Courtesy of Room and Board

One of the best parts about working at Room and Board is getting to meet the manufacturer partners behind some of the products that the store offers.  It is during this time that we get to hear the stories about how these companies were created and listen to their journey of how they got to where they are today.  A few weeks ago, I had the pleasure of meeting Bob & Bridget Meyer, who own and operate Toka, an African imports company.

Bob Meyer, a Minnesota native, met his wife Bridget when he was a rafting guide in Zambia.  Upon moving back to Minnesota, the couple decided to start an import business to help the women of Bridget’s native tribe, Toka, become financially self-sufficient.  The women earn their living by making beautiful Makenge baskets.  These baskets are used as an everyday tool in the tribe.  Not only do they look beautiful, but each basket has a different meaning behind the woven patterns. Please read on after the jump to read more about Toka’s story and see my interview with Bridget and Bob Meyer.

Courtesy of Room and Board

After Bob and Bridget moved back to Minnesota, Bridget missed her native Zambia and wanted to find a way to stay connected to her homeland and introduce Americans to her culture.  Bob and Bridget started their import business out of their Minneapolis apartment in 1991.  Their first success was with the Makenge basket.  These baskets, sewn by the Toka women, are traditionally given to the bride on the day of her wedding ceremony.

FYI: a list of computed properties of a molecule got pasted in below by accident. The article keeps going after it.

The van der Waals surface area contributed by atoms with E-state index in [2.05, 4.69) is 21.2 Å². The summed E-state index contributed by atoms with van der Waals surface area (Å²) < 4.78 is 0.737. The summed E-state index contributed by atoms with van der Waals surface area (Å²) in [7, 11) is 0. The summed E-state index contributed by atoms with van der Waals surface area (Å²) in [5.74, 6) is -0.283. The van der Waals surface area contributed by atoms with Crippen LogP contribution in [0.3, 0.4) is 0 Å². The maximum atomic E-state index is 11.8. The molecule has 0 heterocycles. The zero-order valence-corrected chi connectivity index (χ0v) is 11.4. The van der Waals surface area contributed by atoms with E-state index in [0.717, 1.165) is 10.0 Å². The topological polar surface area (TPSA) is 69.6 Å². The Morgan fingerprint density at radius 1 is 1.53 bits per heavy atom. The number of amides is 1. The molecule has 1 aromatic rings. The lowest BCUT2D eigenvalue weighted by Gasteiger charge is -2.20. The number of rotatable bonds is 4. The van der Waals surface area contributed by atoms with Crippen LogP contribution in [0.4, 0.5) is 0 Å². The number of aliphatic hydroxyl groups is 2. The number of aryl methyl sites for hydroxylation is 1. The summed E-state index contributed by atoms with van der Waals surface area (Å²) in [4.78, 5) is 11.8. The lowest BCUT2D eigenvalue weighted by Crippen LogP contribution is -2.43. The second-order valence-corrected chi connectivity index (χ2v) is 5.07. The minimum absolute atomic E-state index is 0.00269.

The patterns within the basket represent different parts about family and relationships.  In the below example,  the sewn lines represent the bride and groom coming together to become one.  The dyed circles to represent the family circle.

Courtesy of Toka Baskets

Below is a video of Bridget Meyer demonstrating how the wedding baskets are used during the wedding ceremony.

Courtesy of Toka Baskets

In 1999, Bridget and Bob began to import Kuba Cloth from Congo.  This cloth, dating back to the 17th century, is made of soaked, beaten and dyed raffia woven by the men of the drive.  The women will then slowly weave the geometric patterns freehand.  The tribes which are a part of the production include the Shoowa, Ngeende, Ngongo, Ngombe and Bushoong tribes.  The Kuba cloth is often used as dancing skirts for ceremonies.  In recent times, the cloth has also been used by officials as scarves or shoulder cloths, or for decoration when placed over stools or as mats in front of important individuals.